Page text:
Other writers from Western North Carolina who have put their stamp on American literature include Fred Chappell, Robert Morgan, Charles Frazier of Cold Mountain fame and Richard Weaver, whose critique of modernity in such books as Ideas Have Consequences (1948) and Visions of Order (1964) once made him a favorite of the traditionalist wing of the postwar conservative movement. Over the years, a Richard M. Weaver Award for Scholarly Letters has been given to such luminaries as James Burnham, Russell Kirk, Edward Shils, Forrest McDonald and New York native Eugene Genovese.

Literature isn’t the only area where Asheville has flourished. Complementing Southern literature has always been musical talent in a variety of genres. From the Asheville area, contributions have come from the famed pop singer Roberta Flack, the legendary folk musician Nina Simone, Grammy-award guitarist David Holt and Warren Haynes, the leader of Govt. Mule and maybe the hardest-working man in the business.

Another first for the city came in the field of medicine. In the 1880s, Elizabeth Blackwell became the first practicing female physician in the United States. In the field of sports, the city has produced Roy Williams, the head coach of the University of North Carolina basketball squad, Division I All-American Henry Logan, 1972 Olympiad swimmer Mary Montgomery and Charlie “Choo Choo” Justice, the legendary running back at both the University of North Carolina and later, with the Washington Redskins. Until his death in 2003, Justice remained one of the most beloved athletes in both his home state and the Washington, DC area, where his jersey number, 22, is among the retired numbers in Nationals Park.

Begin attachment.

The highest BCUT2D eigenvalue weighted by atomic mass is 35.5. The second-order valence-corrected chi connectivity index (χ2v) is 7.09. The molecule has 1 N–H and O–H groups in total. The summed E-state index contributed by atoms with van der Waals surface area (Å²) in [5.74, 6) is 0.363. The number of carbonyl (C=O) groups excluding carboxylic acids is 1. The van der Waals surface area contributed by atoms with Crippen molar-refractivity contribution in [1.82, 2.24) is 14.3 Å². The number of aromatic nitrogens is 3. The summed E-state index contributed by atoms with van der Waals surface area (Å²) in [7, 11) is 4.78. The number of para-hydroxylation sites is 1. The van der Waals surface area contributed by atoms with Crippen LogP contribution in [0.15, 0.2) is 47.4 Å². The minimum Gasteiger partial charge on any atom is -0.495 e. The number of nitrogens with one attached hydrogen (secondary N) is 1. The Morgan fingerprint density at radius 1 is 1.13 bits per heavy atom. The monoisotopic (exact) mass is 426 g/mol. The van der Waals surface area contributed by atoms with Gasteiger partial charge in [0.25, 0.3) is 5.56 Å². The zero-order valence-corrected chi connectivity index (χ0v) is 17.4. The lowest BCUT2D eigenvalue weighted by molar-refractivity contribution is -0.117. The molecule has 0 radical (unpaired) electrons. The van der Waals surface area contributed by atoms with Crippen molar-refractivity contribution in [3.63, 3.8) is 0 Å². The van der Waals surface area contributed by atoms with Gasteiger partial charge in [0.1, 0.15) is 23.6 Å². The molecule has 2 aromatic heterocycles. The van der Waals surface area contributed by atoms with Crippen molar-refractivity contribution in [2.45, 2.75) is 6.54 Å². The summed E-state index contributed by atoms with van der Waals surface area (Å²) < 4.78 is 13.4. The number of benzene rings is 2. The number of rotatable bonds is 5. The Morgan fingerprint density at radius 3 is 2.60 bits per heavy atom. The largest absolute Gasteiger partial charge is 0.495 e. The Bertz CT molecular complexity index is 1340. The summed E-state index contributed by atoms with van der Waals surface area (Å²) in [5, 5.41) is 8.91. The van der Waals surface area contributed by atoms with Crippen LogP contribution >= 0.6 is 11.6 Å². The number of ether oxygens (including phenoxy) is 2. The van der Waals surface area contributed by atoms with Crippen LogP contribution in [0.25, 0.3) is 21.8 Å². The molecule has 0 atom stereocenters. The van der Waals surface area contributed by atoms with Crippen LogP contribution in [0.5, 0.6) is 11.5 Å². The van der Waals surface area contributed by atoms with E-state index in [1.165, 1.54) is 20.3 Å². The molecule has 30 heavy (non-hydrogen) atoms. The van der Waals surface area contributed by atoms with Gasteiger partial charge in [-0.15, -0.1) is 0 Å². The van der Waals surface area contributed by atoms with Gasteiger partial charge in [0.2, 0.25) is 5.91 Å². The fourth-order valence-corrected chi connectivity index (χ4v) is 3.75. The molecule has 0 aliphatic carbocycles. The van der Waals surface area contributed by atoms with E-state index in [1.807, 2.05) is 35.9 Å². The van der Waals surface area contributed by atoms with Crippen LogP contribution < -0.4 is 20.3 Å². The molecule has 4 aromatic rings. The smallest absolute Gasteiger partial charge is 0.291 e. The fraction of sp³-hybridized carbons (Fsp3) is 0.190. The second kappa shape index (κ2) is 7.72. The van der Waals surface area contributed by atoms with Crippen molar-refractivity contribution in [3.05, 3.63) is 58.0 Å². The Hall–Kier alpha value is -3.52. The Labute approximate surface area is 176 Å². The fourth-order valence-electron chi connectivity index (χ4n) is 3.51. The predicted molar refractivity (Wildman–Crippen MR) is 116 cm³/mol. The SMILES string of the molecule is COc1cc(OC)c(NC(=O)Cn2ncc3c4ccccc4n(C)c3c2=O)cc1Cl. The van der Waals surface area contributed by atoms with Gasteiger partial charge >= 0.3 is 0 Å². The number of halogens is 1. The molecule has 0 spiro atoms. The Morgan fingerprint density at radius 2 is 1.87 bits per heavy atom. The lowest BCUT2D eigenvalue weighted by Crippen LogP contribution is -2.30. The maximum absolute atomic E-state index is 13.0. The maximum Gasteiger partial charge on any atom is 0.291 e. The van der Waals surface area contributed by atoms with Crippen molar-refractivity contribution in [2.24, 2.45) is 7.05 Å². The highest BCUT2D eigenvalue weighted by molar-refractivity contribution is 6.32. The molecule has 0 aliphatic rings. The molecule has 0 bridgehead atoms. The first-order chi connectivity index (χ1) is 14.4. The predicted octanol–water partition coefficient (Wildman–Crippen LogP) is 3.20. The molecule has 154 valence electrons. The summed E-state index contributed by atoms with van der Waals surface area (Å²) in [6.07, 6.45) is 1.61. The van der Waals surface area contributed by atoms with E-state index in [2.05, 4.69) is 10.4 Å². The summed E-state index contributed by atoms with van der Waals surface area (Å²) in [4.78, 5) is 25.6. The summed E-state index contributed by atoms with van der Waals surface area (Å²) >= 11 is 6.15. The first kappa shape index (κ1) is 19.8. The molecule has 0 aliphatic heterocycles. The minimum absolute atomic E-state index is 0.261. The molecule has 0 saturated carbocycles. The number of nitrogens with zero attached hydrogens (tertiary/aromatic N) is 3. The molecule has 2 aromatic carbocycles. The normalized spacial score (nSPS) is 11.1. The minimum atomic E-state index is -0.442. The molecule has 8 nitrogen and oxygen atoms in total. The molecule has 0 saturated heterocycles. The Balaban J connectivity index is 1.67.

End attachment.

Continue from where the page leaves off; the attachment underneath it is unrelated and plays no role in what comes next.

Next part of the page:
Mount Mitchell
Mount Mitchell

Asheville is the largest city in Buncombe County, itself home to 200,000 people and seven first-rate public high schools, plus a number of excellent private schools, including Asheville Christian Academy, Asheville School and Christ School. Located south of Mount Mitchell, the highest peak west of the Mississippi River, the area is home to endless sporting opportunities, including lakes and rivers for fishing and rafting, plenty of game and during the winter, fine ski resorts at Chattahoochee in beautiful Maggie Valley.

Finally, in the fall, the Blue Ridge Parkway offers some of the most spectacular scenery in the country. Speaking of a New York-Asheville connection, George Washington Vanderbilt, heir to the famous New York family of railroad magnates, loved the city so much that he constructed his famous Biltmore House in South Asheville, a structure that rivals the mansions of Europe and is also the largest mansion in the United States.

That’s just one of the city’s many tourist attractions, which also include the Thomas Wolfe Memorial downtown and McCormick Field, where the city’s minor league team plays to capacity crowds. In 1925, the New York Yankees stopped in Asheville to play an exhibition game. After the game, Babe Ruth scarfed down so many hot dogs that he nearly died from a stomach ache. New York tabloids showed an anxious Ruth on the operating table as the doctors performed surgery.

Dig into the history of any town and you’ll be surprised by the never-ending tales that make up the human comedy.

Asheville EReferences

  • Mitzi Tessier, Asheville: A Pictorial History. Norfolk: The Donning Company, 1982.
  • Bob Terrell, Historic Asheville. Alexander: WorldComm, 1997.
  • Joseph Scotchie, A Gallery of Ashevilleans. Asheville: Grateful Steps, 2015.